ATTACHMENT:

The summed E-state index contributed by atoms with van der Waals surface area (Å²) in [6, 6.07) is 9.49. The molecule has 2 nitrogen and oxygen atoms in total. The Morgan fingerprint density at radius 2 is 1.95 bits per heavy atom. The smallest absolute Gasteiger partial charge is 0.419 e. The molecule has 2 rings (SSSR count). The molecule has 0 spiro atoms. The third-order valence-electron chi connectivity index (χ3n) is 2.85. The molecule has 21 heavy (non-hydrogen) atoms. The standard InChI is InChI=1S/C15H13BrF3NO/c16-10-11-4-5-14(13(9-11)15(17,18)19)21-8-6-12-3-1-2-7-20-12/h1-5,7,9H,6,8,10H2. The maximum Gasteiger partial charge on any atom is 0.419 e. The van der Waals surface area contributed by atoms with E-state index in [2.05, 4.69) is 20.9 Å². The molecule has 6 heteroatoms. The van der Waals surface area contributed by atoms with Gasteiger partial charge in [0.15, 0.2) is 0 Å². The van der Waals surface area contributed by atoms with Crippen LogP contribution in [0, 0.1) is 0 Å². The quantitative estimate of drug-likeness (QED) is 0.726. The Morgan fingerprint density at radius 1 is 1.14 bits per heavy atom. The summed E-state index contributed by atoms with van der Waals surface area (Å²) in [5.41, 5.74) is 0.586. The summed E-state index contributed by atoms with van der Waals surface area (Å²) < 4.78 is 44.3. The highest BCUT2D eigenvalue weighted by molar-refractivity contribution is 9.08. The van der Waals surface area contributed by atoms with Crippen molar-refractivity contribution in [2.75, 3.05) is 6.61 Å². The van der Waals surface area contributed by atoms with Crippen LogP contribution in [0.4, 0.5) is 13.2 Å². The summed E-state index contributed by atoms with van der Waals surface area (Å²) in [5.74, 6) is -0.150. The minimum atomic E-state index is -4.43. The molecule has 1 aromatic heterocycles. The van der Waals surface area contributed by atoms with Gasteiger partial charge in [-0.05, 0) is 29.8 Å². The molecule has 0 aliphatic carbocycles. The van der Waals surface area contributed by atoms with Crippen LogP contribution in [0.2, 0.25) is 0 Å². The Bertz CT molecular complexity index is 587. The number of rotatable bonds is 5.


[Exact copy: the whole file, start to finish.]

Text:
The summed E-state index contributed by atoms with van der Waals surface area (Å²) in [6, 6.07) is 9.49. The molecule has 2 nitrogen and oxygen atoms in total. The Morgan fingerprint density at radius 2 is 1.95 bits per heavy atom. The smallest absolute Gasteiger partial charge is 0.419 e. The molecule has 2 rings (SSSR count). The molecule has 0 spiro atoms. The third-order valence-electron chi connectivity index (χ3n) is 2.85. The molecule has 21 heavy (non-hydrogen) atoms. The standard InChI is InChI=1S/C15H13BrF3NO/c16-10-11-4-5-14(13(9-11)15(17,18)19)21-8-6-12-3-1-2-7-20-12/h1-5,7,9H,6,8,10H2. The maximum Gasteiger partial charge on any atom is 0.419 e. The van der Waals surface area contributed by atoms with E-state index in [2.05, 4.69) is 20.9 Å². The molecule has 6 heteroatoms. The van der Waals surface area contributed by atoms with Gasteiger partial charge in [0.15, 0.2) is 0 Å². The van der Waals surface area contributed by atoms with Crippen LogP contribution in [0, 0.1) is 0 Å². The quantitative estimate of drug-likeness (QED) is 0.726. The Morgan fingerprint density at radius 1 is 1.14 bits per heavy atom. The summed E-state index contributed by atoms with van der Waals surface area (Å²) in [5.41, 5.74) is 0.586. The summed E-state index contributed by atoms with van der Waals surface area (Å²) < 4.78 is 44.3. The highest BCUT2D eigenvalue weighted by molar-refractivity contribution is 9.08. The van der Waals surface area contributed by atoms with Crippen molar-refractivity contribution in [2.75, 3.05) is 6.61 Å². The van der Waals surface area contributed by atoms with Crippen LogP contribution in [0.4, 0.5) is 13.2 Å². The summed E-state index contributed by atoms with van der Waals surface area (Å²) in [5.74, 6) is -0.150. The minimum atomic E-state index is -4.43. The molecule has 1 aromatic heterocycles. The van der Waals surface area contributed by atoms with Gasteiger partial charge in [-0.05, 0) is 29.8 Å². The molecule has 0 aliphatic carbocycles. The van der Waals surface area contributed by atoms with Crippen LogP contribution in [0.2, 0.25) is 0 Å². The Bertz CT molecular complexity index is 587. The number of rotatable bonds is 5.